The Fine Line Between ‘Discerning’ and ‘Discriminating’
Equity Remains Elusive at the Crown Jewel of City’s Public High Schools
Stuyvesant High School is one of the handful of elite secondary schools in the New York City public education system, at which admission is governed by competitive examination.
New data from this year’s specialized high school admissions cycle is sparking continued debate over racial diversity at Stuyvesant High School, the top public specialized high school in New York City. Long-considered a top-ten school in the nation, Stuyvesant has become the center of an ongoing debate about the fairness of its admissions.
The path to Stuyvesant (located in Battery Park City) is simple, but not easy. Take the Specialized High School Admissions Test (SHSAT) as an eighth grader, and a sufficiently high score high means you are offered a spot. It’s a way to get talented middle schoolers from diverse backgrounds (regardless of prior academic performance) to compete on a single, high-stakes, standardized test and then blindly select the top scores. This should, in theory, be a system that breeds equality. The numbers, year-in and year-out, however, paint a strikingly different image.
As the school with the highest cutoff score every year, Stuyvesant is widely regarded as an elite within an elite (the broader cohort of eight specialized high schools where admissions are governed by the SHSAT). In the most recent data from the fall 2022 admissions cycle, of the 749 total offers for seats at Stuyvesant High School, 493 were offered to Asian students, and 152 to white students. Hispanic students received 20 offers and Black students received eight offers, for a combined total of less than four percent of the accepted students. These metrics are part of a stubbornly persistent pattern. For the previous eight years, the numbers of African-American student admitted to Stuyvesant were eight, ten, seven, ten, 13, nine, ten, and seven.
In a freshman class of nearly 800, those numbers are strikingly low, and out of alignment with the demographics of the school system (and the City’s population) as a whole. Many observers ascribe the disparity to inequities in test prep. Tricia Joyce, chair of the Youth & Education Committee of Community Board 1, says, “all students don’t have the same opportunities in terms of the test prep. Some families have the resources, or exposure, to begin that prep years in advance.” Among Stuyvesant’s student body, the number who did not undergo some form of test preparation is vanishingly slim.
It is not the case that the families with the most money are sending their kids to Stuyvesant. In fact, 45 percent of Stuyvesant students are eligible for free or reduced-price lunch (a widely accepted gauge of financial need). And white students, whose families historically have higher incomes, are themselves a minority at Stuyvesant. In this context, wealth appears to be less determinative than access to resources.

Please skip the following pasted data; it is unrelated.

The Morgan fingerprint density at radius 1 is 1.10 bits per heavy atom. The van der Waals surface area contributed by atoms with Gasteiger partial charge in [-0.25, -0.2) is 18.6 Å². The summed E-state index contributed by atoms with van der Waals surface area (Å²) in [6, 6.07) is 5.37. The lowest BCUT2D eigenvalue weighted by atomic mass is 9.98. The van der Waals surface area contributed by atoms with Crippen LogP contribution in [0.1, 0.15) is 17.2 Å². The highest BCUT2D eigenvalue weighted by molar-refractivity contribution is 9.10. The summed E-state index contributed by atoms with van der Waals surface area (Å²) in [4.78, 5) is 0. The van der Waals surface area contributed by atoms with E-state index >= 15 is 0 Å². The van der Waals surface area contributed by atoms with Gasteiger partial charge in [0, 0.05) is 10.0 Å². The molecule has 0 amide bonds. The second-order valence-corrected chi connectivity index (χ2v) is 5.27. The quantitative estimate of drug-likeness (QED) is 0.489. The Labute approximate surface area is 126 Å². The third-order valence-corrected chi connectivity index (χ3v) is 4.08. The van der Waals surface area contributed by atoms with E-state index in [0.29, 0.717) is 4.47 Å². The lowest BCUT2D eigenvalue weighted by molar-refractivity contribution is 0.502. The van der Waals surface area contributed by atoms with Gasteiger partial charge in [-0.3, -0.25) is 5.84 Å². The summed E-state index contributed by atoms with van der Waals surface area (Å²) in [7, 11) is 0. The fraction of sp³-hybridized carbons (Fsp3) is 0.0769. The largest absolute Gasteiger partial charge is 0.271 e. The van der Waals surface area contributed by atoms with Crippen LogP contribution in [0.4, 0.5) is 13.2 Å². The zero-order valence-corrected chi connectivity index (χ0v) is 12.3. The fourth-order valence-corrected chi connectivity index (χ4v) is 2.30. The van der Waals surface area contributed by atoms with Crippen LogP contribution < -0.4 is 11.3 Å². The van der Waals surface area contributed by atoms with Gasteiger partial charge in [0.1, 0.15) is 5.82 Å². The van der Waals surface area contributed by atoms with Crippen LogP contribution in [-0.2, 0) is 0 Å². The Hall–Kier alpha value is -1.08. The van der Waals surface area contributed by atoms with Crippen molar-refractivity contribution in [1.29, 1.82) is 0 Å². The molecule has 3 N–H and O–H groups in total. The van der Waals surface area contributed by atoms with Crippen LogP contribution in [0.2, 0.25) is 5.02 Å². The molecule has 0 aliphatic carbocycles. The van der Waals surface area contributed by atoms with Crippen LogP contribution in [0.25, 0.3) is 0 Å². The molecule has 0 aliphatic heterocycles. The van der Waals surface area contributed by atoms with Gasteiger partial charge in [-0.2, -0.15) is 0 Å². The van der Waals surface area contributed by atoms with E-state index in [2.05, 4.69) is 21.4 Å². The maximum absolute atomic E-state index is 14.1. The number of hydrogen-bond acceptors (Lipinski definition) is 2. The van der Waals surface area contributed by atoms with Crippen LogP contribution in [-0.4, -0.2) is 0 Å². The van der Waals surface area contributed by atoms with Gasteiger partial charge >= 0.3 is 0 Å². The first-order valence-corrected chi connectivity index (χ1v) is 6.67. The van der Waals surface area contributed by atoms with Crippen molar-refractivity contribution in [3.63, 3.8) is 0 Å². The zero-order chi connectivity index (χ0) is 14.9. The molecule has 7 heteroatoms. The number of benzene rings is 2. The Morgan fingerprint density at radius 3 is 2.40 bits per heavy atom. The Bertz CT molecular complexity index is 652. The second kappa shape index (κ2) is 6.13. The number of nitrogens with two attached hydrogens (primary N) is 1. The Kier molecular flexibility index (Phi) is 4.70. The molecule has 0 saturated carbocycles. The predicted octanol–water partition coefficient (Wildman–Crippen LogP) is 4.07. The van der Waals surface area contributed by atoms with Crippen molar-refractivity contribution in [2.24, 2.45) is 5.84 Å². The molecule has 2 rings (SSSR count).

“It’s a highly ‘prep-able’ test,” observes Ms. Joyce. The opportunity to take a single practice test can make a significant difference in a student’s score. The slim margin of roughly 40 points—which can hinge on the answers to five or fewer multiple-choice questions—separates the cutoff for the top specialized schools, particularly Stuyvesant and Bronx Science.
Seung C. Yu, Principal of Stuyvesant High School, acknowledges that work needs to be done. “Improvement [with] respect to equity starts with access to the necessary educational opportunities and resources,” he notes. “We need to extend our outreach to more communities about what Stuyvesant can offer to students.” He adds that high-quality test prep access for all can reduce disparities, rather than abolishing the test completely.
At Stuyvesant, Mr. Yu commended students for leading the way in fighting for equity. He believes that once awareness of what Stuyvesant offers is raised within more communities, outcomes will improve. Equity, he says, is “a constant work in progress, but one we’re committed to.”
In the meantime, incremental reforms will fall to the administration of Mayor Eric Adams, whose predecessor, Bill de Blasio, tried (and failed) to scrap the SHSAT entirely. (Under the 1971 Hecht-Calandra Act, the specialize high schools are overseen by the Governor, meaning the City Hall has very little authority to make changes.) Among the initiatives now under consideration by the City’s Department of Education is the creation of five new specialized high schools, with different admissions strategies. But, as mandated by State law, any wholesale revision to the City’s existing specialized high schools (or their admissions policies) will mostly fall within the purview of Albany, rather than City Hall.
(Editor’s note: The author, who grew up in Battery Park City, is a recent Stuyvesant High School alumnus, and is now a student at Haverford College.)
Running the Good Race
Annual Run Through Battery Tunnel Honors Memory of Fallen Hero